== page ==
It is often said that first impressions are everything, and if that’s the case, then Crook Hall and Gardens will dazzle. The entrance alone boasts arches embellished with rambling roses, a miniature maze and a flourishing wildflower meadow which was part of a 40th birthday gift for owner Maggie from husband Keith. Combining Medieval, Jacobean and Georgian features, Crook Hall has been home to the Bell family for over 17 years. During this time, they have worked with gardeners John and Roger to sympathetically develop this beautiful spot, adding to the good work of previous owners the Hawgoods and Cassels. Though the Hall is magnificent, the series of six gardens, each more beautiful than the last, are the stars of the show. The formal Walled Garden, for example, dates from the 1700s and is filled with densely planted roses, tree lupins and various perennials such as the Stag’s-horn sumach trees which provide year round interest and add height to the garden. The borders bloom with owner Maggie’s favourite flower: ornamental poppies the size of tea cups in early summer, while September brings striking blue globes of echinops that crop up amongst the luscious green foliage.
Visitors are given a guide to the gardens upon arriving, but as Maggie explains, everyone is left to explore and enjoy them at their own leisure. You could easily spend a day here taking afternoon tea under the pergola, or admiring the view from behind the pages of a good book. Despite only having two part time gardeners, Crook Hall’s gardens are extremely well kept and no two are the same. It is difficult to choose a favourite, but the romance and story behind the Silver and White Garden is a worthy candidate. Designed by former owners Dr and Mrs Hawgood to mark their 25th wedding anniversary, hundreds of flowers such as snowdrops, white cyclamen, primula, roses and pansies complete the theme. The old-fashioned vegetable patch is certainly another favourite. The row of watering cans which hangs along the side of the old wooden shed and neat patches of courgettes, onions, strawberry spinach and celery parsley are delightfully reminiscent of Mr McGregor’s garden.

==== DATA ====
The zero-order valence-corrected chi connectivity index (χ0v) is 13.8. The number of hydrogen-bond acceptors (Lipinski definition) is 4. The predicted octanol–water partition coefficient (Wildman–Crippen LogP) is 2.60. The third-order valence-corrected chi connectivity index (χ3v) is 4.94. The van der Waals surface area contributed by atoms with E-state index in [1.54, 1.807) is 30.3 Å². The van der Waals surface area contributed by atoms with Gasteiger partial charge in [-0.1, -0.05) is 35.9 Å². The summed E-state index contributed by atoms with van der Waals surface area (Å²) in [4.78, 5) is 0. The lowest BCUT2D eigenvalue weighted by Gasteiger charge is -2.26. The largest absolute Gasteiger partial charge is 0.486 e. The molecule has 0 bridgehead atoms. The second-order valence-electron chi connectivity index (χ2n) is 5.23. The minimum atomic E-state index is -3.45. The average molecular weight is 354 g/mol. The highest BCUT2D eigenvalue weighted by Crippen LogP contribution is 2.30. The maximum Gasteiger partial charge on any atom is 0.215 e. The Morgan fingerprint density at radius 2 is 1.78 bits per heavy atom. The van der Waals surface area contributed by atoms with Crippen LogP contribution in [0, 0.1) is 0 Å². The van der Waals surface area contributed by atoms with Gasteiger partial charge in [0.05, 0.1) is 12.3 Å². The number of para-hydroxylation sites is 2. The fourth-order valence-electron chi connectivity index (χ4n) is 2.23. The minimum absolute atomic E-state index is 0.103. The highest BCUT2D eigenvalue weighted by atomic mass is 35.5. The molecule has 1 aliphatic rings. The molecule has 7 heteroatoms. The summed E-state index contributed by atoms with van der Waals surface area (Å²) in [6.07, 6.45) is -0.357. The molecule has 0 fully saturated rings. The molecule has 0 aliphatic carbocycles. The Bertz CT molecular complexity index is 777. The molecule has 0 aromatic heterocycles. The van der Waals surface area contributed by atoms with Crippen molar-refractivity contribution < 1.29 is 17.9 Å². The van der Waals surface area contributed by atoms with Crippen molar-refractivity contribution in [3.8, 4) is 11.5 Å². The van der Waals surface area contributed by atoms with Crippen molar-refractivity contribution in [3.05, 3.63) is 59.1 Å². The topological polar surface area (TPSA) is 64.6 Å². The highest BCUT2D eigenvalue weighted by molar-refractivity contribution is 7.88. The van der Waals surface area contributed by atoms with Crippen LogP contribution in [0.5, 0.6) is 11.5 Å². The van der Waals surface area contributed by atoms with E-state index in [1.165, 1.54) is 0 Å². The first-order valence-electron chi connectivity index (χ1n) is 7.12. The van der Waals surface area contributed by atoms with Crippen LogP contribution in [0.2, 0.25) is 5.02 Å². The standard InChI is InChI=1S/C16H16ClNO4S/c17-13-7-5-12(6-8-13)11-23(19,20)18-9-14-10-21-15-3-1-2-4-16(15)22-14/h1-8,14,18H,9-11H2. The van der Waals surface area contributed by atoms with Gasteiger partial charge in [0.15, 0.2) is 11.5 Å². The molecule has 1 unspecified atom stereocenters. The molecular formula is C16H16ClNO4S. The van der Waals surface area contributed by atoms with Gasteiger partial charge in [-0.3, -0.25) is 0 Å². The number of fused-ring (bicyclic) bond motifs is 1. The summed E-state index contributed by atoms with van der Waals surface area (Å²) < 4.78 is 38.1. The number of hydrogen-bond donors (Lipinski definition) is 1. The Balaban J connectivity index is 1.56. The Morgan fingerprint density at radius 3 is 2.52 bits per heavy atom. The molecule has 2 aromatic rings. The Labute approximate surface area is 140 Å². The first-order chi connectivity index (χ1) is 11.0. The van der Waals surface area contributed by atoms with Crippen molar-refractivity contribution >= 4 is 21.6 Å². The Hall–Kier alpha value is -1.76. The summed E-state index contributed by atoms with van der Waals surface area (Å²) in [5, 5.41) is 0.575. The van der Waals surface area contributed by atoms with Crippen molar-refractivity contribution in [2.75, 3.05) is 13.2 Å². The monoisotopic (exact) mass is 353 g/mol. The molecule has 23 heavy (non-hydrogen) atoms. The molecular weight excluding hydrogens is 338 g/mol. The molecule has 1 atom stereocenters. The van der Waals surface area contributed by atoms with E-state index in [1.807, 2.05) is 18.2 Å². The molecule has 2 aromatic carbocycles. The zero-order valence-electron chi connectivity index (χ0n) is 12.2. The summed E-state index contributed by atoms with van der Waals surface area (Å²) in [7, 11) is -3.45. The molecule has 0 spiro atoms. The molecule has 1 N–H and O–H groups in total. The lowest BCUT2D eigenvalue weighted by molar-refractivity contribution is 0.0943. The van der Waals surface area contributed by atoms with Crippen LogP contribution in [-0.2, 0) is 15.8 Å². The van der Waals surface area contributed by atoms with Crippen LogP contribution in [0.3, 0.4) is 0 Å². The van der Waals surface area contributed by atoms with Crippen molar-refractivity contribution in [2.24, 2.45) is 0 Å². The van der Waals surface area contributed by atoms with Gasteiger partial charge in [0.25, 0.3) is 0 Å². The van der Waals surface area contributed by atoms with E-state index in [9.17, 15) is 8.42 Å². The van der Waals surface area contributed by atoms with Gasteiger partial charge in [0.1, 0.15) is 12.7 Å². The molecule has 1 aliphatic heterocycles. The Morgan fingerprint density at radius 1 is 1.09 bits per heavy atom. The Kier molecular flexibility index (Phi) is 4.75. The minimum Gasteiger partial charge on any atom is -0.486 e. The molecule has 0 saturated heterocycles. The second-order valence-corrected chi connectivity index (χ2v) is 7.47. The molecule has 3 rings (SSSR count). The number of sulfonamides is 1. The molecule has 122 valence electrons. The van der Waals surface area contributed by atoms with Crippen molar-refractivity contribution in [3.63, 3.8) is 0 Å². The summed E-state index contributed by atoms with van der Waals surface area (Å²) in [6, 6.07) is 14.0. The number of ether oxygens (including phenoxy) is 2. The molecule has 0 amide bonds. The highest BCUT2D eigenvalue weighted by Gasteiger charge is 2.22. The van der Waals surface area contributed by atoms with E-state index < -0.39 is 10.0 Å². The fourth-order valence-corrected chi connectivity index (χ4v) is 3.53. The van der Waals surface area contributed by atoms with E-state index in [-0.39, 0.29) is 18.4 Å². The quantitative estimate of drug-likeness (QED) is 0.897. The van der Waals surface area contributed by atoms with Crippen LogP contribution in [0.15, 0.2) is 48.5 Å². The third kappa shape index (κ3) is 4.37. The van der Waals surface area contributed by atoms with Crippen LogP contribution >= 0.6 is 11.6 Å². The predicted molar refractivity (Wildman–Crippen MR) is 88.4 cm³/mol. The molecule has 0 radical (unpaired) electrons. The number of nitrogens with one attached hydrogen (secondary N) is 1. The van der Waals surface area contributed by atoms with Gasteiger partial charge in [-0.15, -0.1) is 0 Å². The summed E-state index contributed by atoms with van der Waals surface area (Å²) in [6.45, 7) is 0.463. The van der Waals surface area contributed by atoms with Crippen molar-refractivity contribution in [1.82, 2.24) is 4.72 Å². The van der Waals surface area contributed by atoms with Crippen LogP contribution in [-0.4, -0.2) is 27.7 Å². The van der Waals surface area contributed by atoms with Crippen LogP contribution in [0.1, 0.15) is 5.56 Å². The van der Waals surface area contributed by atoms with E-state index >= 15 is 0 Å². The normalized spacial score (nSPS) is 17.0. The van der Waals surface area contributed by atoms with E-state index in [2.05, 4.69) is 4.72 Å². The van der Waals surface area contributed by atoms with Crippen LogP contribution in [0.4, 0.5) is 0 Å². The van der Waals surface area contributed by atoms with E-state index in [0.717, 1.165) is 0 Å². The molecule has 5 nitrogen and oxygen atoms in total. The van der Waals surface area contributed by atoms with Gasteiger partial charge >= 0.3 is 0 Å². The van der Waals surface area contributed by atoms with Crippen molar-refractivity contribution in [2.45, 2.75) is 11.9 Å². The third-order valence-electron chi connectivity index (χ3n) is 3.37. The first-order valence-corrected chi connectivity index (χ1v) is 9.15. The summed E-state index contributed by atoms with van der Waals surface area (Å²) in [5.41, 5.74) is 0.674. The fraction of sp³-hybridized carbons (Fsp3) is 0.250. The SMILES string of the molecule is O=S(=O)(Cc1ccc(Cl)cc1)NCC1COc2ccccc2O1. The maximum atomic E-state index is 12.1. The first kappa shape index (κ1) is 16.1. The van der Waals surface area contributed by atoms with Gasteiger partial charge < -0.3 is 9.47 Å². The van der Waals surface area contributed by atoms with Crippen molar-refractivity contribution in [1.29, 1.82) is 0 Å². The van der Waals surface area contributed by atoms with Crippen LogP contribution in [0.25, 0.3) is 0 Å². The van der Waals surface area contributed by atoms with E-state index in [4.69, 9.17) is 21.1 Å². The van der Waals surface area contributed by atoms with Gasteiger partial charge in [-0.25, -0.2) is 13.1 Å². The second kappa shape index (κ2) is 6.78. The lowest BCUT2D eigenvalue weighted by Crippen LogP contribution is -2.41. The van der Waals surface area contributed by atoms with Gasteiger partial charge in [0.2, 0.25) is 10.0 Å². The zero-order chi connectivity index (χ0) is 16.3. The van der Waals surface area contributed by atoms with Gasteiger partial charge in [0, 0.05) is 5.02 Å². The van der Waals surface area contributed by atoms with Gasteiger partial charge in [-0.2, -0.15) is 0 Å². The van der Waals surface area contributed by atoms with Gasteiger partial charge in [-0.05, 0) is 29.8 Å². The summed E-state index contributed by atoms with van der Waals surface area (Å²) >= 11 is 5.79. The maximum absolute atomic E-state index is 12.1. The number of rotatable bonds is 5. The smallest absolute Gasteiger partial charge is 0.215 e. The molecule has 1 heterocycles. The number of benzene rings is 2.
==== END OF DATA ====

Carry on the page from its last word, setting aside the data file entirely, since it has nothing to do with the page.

The longer you spend here, the more difficult it becomes to believe you’re in the city. The only clue to your whereabouts is the view from the Cathedral Garden, a recent addition which overlooks Durham. The gardens at Crook take on a fairytale atmosphere the deeper you delve. Hidden from view between flower-lined paths and underneath rich green canopies are tables for two, three and four, all laid out for cream tea. As if springing out of nowhere, more tables appear to be dotted across the gardens, yet they somehow feel as much a part of the landscape as the trees and flowers do. The kitchen makes excellent use of what is grown here: freshly-picked strawberries top homemade scones, while dainty sandwiches are filled with lettuce, tomato and cucumber grown on site. Accessed by a wrought iron gate via the Shakespeare Garden, the Orchard is another of Crook Hall’s surprises. Consisting of a narrow path that extends through an avenue of two hundred year -old apple trees, visitors are invite to come with their baskets and buckets at the end of the season and make use of the abundance of fresh fruit that has fallen from the trees here.
It’s little wonder the gardens are a popular wedding venue during the summer season, but they are equally beautiful in autumn, when the leaves turn a burnished gold and deep red, or during winter when the gardens’ giant Christmas tree twinkles above a blanket of snow and the glistening branches swap their colour for an armour of frost. Open until the 24th September for the summer season, and from the 1st October for winter, a visit to Crook Hall is highly recommended whatever time of year.